Researchers from AMBER, the Science Foundation Ireland Research Centre for Advanced Materials and BioEngineering, at Trinity College Dublin, have today announced the development of a new material which has the potential to improve the lifetime of the battery in every day electronics, such as smartphones. The new material also has the potential to significantly improve issues of battery lifetime while also ensuring that batteries can continue to become smaller without loss of performance.

This ink-based nanomaterial, called MXenes, will potentially enhance both the lifetime and energy storage capabilities in rechargeable batteries which users of electronic devices such as mobile phones, laptops and electric cars encounter every day. The new discovery could mean that the average phone battery life, roughly 10 hours of talk time, could increase to 30-40 hours. It could also have significant environmental impact, as the real time range of electric cars could increase to upwards of 500km (from an average range of 180-190km) meaning a car could drive from Cork to Letterkenny on a single charge.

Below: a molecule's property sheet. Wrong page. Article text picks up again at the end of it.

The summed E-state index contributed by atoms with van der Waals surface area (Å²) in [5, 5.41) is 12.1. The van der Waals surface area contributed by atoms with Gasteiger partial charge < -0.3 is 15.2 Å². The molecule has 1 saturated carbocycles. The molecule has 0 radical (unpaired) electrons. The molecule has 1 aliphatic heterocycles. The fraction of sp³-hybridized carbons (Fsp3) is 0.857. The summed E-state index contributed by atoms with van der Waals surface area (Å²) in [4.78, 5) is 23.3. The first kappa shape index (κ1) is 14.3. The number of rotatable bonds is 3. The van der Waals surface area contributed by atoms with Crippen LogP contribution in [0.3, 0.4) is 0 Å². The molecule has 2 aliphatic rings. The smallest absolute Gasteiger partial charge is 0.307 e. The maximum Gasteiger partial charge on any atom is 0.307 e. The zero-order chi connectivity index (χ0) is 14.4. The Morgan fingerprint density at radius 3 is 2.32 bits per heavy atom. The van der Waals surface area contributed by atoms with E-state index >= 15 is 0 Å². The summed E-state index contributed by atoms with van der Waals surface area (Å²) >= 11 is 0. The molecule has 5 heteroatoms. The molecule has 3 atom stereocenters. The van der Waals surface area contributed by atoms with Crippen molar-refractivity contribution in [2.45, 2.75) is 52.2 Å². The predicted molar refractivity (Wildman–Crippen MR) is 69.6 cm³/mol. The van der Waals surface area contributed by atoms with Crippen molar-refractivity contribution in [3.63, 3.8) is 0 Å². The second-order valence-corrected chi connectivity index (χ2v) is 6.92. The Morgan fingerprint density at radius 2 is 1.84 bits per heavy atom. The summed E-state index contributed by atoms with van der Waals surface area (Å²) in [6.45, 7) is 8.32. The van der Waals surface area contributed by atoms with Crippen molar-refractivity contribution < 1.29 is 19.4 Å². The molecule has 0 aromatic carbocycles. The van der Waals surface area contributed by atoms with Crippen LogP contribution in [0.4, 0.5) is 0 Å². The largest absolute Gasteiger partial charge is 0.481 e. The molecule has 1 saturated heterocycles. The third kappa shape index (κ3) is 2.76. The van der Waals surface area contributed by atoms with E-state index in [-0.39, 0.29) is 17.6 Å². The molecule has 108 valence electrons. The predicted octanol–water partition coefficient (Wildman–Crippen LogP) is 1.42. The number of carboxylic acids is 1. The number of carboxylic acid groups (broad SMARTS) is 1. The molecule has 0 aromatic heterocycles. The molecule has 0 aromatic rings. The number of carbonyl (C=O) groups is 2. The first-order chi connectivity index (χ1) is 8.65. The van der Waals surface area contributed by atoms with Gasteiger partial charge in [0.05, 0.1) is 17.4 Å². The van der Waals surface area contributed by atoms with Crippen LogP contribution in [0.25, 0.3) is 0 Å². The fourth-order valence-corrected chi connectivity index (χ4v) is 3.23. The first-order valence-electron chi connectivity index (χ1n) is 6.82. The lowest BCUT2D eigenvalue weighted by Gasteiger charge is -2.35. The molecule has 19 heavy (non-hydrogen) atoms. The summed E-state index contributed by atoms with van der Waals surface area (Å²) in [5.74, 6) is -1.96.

Existing rechargeable Lithium-ion batteries (commonly found in portable electronics like our laptops, tablets or smartphones) rely on internal chemical reactions to store and emit energy. Making batteries smaller, so that they can fit into our phones or devices, means less space for these chemical reactions to take place. Similarly, making an electric vehicle drive further while keeping cars a reasonable size has led to the search for new technology to improve the amount of energy that can be stored, the rate at which the battery takes to emit energy, and ways of managing the physical deterioration inside the battery. One solution has been to increase the surface area inside the battery where the chemical reactions can take place.